When I was a high school freshman, I approached my English teacher, Mrs. Richard. My appetite for words urged me to ask her where I could buy one of the books we used in class—The American Heritage Dictionary. She looked up from the papers she was grading, red pen in hand and a sparkle in her eye. Through her smile, she said she’d look into it and continued to edit. A few days later, she slipped me a brand new copy and wouldn’t accept my money. She said it was an honor to give a book to someone who was hungry to learn.
The dictionary spine lay gaping on my bedside stand. Every day, I devoured a new word and nourished my growing vocabulary.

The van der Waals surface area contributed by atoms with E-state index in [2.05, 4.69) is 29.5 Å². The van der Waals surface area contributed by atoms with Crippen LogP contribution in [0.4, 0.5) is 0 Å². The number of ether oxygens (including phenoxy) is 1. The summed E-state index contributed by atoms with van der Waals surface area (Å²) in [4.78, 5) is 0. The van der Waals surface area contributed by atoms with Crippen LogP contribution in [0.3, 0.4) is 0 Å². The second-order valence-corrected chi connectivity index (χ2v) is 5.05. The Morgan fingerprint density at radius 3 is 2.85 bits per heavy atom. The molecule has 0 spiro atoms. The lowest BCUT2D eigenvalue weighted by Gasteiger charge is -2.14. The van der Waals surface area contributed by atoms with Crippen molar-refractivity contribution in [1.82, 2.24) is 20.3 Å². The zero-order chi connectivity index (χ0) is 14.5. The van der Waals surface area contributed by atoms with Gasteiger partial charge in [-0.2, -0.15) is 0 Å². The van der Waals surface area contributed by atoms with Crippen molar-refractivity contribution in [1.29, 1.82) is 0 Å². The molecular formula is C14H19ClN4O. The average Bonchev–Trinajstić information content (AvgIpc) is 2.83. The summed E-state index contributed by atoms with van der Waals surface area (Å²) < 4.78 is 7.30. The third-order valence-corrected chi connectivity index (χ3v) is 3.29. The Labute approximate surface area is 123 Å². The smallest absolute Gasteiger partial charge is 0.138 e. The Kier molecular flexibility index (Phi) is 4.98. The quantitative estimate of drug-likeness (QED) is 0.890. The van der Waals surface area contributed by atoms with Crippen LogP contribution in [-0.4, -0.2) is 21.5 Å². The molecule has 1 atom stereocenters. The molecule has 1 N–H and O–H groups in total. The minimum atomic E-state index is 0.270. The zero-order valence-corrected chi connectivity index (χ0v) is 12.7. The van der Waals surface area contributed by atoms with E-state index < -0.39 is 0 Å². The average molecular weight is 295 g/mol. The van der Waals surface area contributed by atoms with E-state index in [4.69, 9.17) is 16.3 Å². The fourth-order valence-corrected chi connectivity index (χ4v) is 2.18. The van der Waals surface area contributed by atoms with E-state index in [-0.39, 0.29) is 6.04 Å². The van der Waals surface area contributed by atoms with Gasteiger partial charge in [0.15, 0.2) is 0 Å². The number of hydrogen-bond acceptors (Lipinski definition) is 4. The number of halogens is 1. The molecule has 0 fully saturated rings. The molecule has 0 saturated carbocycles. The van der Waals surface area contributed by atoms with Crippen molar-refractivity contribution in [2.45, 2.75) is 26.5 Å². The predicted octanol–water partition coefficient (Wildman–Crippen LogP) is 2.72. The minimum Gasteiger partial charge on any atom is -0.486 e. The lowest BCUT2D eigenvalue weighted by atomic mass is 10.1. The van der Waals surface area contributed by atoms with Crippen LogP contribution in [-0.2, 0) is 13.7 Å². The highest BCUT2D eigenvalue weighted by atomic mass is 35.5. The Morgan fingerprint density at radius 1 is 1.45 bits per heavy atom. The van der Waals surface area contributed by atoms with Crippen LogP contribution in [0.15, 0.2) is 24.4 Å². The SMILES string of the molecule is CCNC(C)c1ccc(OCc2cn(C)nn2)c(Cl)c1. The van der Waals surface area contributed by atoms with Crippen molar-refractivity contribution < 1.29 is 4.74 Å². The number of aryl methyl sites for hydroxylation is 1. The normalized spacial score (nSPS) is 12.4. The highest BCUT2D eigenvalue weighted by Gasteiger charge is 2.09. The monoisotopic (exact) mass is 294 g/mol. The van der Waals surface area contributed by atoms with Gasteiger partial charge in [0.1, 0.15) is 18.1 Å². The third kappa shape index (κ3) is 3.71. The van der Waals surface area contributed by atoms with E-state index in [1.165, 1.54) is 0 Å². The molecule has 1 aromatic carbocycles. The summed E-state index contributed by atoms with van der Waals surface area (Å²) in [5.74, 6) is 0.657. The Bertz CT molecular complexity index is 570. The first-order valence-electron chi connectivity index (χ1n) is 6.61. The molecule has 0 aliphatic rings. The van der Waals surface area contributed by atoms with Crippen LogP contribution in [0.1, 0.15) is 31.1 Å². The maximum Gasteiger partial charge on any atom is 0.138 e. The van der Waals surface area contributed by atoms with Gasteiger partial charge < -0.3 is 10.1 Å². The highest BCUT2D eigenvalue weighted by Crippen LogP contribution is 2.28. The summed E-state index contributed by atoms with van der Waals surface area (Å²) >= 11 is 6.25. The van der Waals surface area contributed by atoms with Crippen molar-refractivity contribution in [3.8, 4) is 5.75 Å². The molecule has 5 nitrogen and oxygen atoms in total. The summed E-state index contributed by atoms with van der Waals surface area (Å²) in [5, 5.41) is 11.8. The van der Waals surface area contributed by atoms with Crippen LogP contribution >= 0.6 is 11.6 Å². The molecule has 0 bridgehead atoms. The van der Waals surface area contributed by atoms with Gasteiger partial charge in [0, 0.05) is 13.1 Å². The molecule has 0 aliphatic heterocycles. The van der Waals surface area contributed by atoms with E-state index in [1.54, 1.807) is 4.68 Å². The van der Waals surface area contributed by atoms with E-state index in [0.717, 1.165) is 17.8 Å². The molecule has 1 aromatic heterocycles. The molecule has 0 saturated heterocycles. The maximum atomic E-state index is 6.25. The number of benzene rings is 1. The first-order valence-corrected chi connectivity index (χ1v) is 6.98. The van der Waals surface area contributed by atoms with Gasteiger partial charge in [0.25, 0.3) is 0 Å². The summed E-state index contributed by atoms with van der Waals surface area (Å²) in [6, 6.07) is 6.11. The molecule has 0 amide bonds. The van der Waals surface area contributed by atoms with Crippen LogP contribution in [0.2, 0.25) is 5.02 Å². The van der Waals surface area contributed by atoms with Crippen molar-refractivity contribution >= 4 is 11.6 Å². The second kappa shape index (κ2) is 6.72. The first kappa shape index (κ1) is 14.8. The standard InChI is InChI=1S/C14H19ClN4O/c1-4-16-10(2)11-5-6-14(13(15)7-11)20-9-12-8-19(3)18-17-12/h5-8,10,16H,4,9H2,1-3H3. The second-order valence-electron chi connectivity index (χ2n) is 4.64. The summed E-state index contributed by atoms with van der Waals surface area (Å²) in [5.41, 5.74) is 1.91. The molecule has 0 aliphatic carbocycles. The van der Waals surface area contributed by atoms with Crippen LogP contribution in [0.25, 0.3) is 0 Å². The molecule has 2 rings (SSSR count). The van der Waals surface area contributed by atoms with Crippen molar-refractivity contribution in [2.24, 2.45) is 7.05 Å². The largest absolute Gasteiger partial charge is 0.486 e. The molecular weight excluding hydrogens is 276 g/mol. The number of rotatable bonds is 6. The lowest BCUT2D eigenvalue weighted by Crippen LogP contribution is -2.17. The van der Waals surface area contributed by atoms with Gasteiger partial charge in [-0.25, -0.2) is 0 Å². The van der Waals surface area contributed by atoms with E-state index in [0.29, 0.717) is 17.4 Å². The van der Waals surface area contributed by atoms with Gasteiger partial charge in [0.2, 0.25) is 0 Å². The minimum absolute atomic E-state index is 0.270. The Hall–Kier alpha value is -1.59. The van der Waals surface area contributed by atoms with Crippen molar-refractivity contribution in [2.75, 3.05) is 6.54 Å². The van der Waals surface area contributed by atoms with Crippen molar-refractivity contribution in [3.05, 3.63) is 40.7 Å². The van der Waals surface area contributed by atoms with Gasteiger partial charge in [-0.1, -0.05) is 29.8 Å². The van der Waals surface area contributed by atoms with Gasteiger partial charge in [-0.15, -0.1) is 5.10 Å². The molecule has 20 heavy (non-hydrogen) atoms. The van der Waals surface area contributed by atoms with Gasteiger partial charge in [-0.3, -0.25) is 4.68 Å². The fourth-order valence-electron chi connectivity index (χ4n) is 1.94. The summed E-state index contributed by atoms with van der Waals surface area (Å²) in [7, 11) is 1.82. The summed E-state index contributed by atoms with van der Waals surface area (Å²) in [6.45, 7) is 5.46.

It wasn’t long before some classmates teased me. “Use normal words,” they said. “Who are you tying to impress?”
Their criticism threatened my passion for language; I considered defending my love for language by continuing to spout new-to-me multisyllabic speech, but I wanted to belong more than I wanted to increase my vocabulary. So I stuck the red dictionary between my ceramic dice bookends, where dust gathered on its top edge.
Several years later, I sat in my kitchen’s tender pre-dawn hours while my first husband and two toddlers slept. This was my time to do what I enjoyed—learn about writing from a borrowed copy of The Artist’s Way. I stole pockets of time, every chance I could. It was my secret.